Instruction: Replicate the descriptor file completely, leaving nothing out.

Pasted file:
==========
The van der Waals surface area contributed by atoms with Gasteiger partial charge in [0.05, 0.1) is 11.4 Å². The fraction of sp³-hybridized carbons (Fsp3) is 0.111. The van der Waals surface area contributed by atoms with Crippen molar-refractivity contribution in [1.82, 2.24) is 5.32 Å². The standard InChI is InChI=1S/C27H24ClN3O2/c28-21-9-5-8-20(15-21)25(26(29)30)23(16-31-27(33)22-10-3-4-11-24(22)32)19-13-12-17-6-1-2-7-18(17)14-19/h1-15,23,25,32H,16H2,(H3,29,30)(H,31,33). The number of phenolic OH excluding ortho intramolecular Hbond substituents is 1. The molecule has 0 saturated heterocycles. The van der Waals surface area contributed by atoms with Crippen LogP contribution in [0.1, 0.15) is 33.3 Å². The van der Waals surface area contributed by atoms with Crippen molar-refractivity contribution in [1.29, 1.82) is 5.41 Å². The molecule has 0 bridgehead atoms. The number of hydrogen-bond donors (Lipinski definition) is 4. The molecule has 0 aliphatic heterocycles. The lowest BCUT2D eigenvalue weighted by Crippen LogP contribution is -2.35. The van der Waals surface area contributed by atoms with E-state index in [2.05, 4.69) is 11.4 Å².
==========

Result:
The van der Waals surface area contributed by atoms with Gasteiger partial charge in [0.05, 0.1) is 11.4 Å². The fraction of sp³-hybridized carbons (Fsp3) is 0.111. The van der Waals surface area contributed by atoms with Crippen molar-refractivity contribution in [1.82, 2.24) is 5.32 Å². The standard InChI is InChI=1S/C27H24ClN3O2/c28-21-9-5-8-20(15-21)25(26(29)30)23(16-31-27(33)22-10-3-4-11-24(22)32)19-13-12-17-6-1-2-7-18(17)14-19/h1-15,23,25,32H,16H2,(H3,29,30)(H,31,33). The number of phenolic OH excluding ortho intramolecular Hbond substituents is 1. The molecule has 0 saturated heterocycles. The van der Waals surface area contributed by atoms with Crippen LogP contribution in [0.1, 0.15) is 33.3 Å². The van der Waals surface area contributed by atoms with Crippen molar-refractivity contribution in [1.29, 1.82) is 5.41 Å². The molecule has 0 bridgehead atoms. The number of hydrogen-bond donors (Lipinski definition) is 4. The molecule has 0 aliphatic heterocycles. The lowest BCUT2D eigenvalue weighted by Crippen LogP contribution is -2.35. The van der Waals surface area contributed by atoms with E-state index in [2.05, 4.69) is 11.4 Å².